Just before the national lockdown came into effect last March, I was working in the emergency department. Cases of Covid-19 had begun to increase, but the scale and seriousness hadn't been truly realised yet.
I recall the feeling that this would be similar to previous experiences when we were dealing with SARS and other types of infections. In those early months of the pandemic there was a dedicated hospital in the north of England where patients were sent if they returned a positive test for Covid-19.
I remember consultants and nursing assistants gearing up in full hazmat suits and testing patients in their cars outside the hospital. As the stream of patients began to increase it was apparent that this would be a UK-wide issue and that the hospital would soon have to start treating patients who had the disease.
It was also during this time that the chief operating officer asked if I would work full time on the Covid-19 response and as part of the resilience team.
I'd allowed my registration with the NMC to lapse a few years earlier due to progressing in my career, and working in roles which meant that I didn't have to practice on the frontline. For example while I was the director of Ops for medicine.
However, following the national lockdown announcement, I received an email from the NMC about their Covid-19 temporary register and I signed up immediately as I realised being a nurse is part of my identity.
"Being a nurse is part of my identity"
While I wasn't on the 'frontline' delivering the hands-on care, I was directly involved in managing and supporting those who would be providing the care for patients. My experiences as a nurse allowed me to draw on the pressures nurses face and helped me to be empathetic towards my staff's needs and concerns.
Leading my team throughout this period was incredibly challenging and at times overwhelming as entire days were dedicated to the Covid-19 response. While chairing the operational response meetings in the beginning of the pandemic, there seemed to be 20 pieces of different guidance being issued every day which I needed to fully understand and relay to staff.
At the same time, staff at all levels, myself included, were really scared and there was a feeling of panic. As chair, I helped to bring some calm and order to each day, looking at the issues experienced and thinking about the way forward.
For me, a key realisation during this time was the need to be completely honest with staff and colleagues, and to admit that there were some things that I just did not know. For example, at this time we didn't know if and when a vaccine would be available, how much personal protective equipment (PPE) was needed and how transmissible Covid-19 was.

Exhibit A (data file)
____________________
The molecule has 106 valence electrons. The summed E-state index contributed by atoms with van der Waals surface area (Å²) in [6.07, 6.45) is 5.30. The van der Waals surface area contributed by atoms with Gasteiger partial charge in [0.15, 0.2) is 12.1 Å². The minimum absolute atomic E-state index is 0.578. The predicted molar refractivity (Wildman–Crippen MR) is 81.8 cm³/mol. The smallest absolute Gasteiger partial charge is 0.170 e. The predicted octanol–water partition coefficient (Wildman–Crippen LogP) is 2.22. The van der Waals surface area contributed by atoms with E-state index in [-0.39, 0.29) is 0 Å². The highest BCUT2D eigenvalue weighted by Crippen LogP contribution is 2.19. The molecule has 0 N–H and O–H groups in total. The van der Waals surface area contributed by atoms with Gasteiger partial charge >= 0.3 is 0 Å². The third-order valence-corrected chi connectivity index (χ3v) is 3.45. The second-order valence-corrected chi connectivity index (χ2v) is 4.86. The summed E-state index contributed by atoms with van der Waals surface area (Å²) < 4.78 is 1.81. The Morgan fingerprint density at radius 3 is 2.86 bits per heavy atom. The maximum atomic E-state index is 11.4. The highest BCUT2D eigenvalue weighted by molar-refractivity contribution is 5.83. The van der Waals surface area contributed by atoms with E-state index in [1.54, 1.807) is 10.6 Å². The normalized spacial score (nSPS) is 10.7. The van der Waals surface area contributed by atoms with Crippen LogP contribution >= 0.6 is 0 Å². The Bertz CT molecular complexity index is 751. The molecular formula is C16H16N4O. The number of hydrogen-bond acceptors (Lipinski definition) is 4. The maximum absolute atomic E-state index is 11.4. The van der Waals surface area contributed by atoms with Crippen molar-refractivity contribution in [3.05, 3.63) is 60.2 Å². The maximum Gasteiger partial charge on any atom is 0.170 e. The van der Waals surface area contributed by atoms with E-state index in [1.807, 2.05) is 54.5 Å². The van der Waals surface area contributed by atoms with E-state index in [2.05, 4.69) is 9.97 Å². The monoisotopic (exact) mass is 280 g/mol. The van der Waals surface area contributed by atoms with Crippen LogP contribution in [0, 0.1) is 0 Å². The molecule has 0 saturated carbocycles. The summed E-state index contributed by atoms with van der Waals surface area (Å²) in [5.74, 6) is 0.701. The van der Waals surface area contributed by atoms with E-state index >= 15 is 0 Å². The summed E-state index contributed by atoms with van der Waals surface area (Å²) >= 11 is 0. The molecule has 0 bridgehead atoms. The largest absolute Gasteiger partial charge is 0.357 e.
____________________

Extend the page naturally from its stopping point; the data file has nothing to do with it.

I also experienced scenarios I would never previously have imagined, such as thinking about how we would have to monitor and ration our oxygen supplies, as well as reassuring staff that the PPE provision was as safe as it could be to ensure they can practice.
Healthcare staff willingness to just get on with it really struck me
As I look back it also really struck me just how brave healthcare staff were. While images of ITU in Italy were being broadcast on the news, healthcare staff just got on with it as they knew they had to (and wanted to) deliver the care which undoubtedly saved many people's lives. I was in awe of some staff. I recall a nursing assistant putting on their PPE without hesitation and asking, what do I need to do to help?
It was around this time, after I had joined the NMC's temporary register that I participated in a three day refresher clinical training course which was put on by the trust. I realised that I had not forgotten as much as I thought I would have and started to think about whether I should re-join the permanent register -- which I have now done!
Whilst I am not on the frontline delivering hands on care for patients, my experiences over 20 years in health and care, and my knowledge of what nurses do meant that I have become a better leader and have effectively shaped strategies and responses to the pandemic.
Healthcare professionals, at all levels, have worked closer than ever to make sure high standards of care are delivered for all patients despite the huge demands and pressures they face.